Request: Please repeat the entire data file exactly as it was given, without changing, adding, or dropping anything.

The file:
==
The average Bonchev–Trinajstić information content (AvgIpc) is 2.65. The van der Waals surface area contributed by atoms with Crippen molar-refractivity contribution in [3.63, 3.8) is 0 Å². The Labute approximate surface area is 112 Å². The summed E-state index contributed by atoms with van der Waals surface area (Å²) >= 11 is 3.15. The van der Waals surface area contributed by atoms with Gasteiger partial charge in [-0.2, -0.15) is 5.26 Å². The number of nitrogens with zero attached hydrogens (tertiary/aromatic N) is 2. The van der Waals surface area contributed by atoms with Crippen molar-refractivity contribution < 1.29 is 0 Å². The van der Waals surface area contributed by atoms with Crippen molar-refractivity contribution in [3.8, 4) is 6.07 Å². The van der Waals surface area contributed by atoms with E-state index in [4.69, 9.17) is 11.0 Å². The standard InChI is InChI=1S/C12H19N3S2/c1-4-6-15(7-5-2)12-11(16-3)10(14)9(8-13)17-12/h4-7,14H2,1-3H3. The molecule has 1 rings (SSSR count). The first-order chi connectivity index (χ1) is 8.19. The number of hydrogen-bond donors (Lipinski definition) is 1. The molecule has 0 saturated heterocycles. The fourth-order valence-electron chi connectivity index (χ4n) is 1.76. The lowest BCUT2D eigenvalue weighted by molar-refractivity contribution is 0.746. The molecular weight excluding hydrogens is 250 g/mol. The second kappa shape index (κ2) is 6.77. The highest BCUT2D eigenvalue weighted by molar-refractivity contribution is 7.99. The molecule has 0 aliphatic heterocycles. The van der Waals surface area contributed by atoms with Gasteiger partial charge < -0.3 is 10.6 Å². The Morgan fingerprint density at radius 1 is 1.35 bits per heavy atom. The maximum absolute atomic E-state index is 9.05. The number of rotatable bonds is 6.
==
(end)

The average Bonchev–Trinajstić information content (AvgIpc) is 2.65. The van der Waals surface area contributed by atoms with Crippen molar-refractivity contribution in [3.63, 3.8) is 0 Å². The Labute approximate surface area is 112 Å². The summed E-state index contributed by atoms with van der Waals surface area (Å²) >= 11 is 3.15. The van der Waals surface area contributed by atoms with Gasteiger partial charge in [-0.2, -0.15) is 5.26 Å². The number of nitrogens with zero attached hydrogens (tertiary/aromatic N) is 2. The van der Waals surface area contributed by atoms with Crippen molar-refractivity contribution < 1.29 is 0 Å². The van der Waals surface area contributed by atoms with Crippen molar-refractivity contribution in [3.8, 4) is 6.07 Å². The van der Waals surface area contributed by atoms with E-state index in [4.69, 9.17) is 11.0 Å². The standard InChI is InChI=1S/C12H19N3S2/c1-4-6-15(7-5-2)12-11(16-3)10(14)9(8-13)17-12/h4-7,14H2,1-3H3. The molecule has 1 rings (SSSR count). The first-order chi connectivity index (χ1) is 8.19. The number of hydrogen-bond donors (Lipinski definition) is 1. The molecule has 0 saturated heterocycles. The fourth-order valence-electron chi connectivity index (χ4n) is 1.76. The lowest BCUT2D eigenvalue weighted by molar-refractivity contribution is 0.746. The molecular weight excluding hydrogens is 250 g/mol. The second kappa shape index (κ2) is 6.77. The highest BCUT2D eigenvalue weighted by molar-refractivity contribution is 7.99. The molecule has 0 aliphatic heterocycles. The van der Waals surface area contributed by atoms with Gasteiger partial charge < -0.3 is 10.6 Å². The Morgan fingerprint density at radius 1 is 1.35 bits per heavy atom. The maximum absolute atomic E-state index is 9.05. The number of rotatable bonds is 6.